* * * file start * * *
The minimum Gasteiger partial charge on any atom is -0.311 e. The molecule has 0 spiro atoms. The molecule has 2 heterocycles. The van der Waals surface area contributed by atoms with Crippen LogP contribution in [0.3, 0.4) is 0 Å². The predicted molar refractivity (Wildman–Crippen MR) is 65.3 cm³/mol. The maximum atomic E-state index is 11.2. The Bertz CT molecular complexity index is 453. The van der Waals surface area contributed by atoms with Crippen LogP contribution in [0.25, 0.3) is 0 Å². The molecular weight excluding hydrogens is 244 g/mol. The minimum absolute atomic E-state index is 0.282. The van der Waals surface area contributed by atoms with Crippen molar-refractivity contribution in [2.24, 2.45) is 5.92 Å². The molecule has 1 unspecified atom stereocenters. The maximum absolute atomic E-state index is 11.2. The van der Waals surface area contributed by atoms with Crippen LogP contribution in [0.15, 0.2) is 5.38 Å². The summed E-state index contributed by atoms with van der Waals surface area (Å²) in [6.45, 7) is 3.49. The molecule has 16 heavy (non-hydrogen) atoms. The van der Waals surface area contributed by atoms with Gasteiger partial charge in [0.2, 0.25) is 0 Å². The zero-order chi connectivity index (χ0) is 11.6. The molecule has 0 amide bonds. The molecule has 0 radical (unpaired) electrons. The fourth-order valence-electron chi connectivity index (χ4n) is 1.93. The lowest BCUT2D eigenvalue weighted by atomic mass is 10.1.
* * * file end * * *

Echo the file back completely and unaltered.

The minimum Gasteiger partial charge on any atom is -0.311 e. The molecule has 0 spiro atoms. The molecule has 2 heterocycles. The van der Waals surface area contributed by atoms with Crippen LogP contribution in [0.3, 0.4) is 0 Å². The predicted molar refractivity (Wildman–Crippen MR) is 65.3 cm³/mol. The maximum atomic E-state index is 11.2. The Bertz CT molecular complexity index is 453. The van der Waals surface area contributed by atoms with Crippen LogP contribution in [0.25, 0.3) is 0 Å². The molecular weight excluding hydrogens is 244 g/mol. The minimum absolute atomic E-state index is 0.282. The van der Waals surface area contributed by atoms with Crippen molar-refractivity contribution in [2.24, 2.45) is 5.92 Å². The molecule has 1 unspecified atom stereocenters. The maximum absolute atomic E-state index is 11.2. The van der Waals surface area contributed by atoms with Crippen LogP contribution in [0.15, 0.2) is 5.38 Å². The summed E-state index contributed by atoms with van der Waals surface area (Å²) in [6.45, 7) is 3.49. The molecule has 16 heavy (non-hydrogen) atoms. The van der Waals surface area contributed by atoms with Gasteiger partial charge in [0.2, 0.25) is 0 Å². The zero-order chi connectivity index (χ0) is 11.6. The molecule has 0 amide bonds. The molecule has 0 radical (unpaired) electrons. The fourth-order valence-electron chi connectivity index (χ4n) is 1.93. The lowest BCUT2D eigenvalue weighted by atomic mass is 10.1.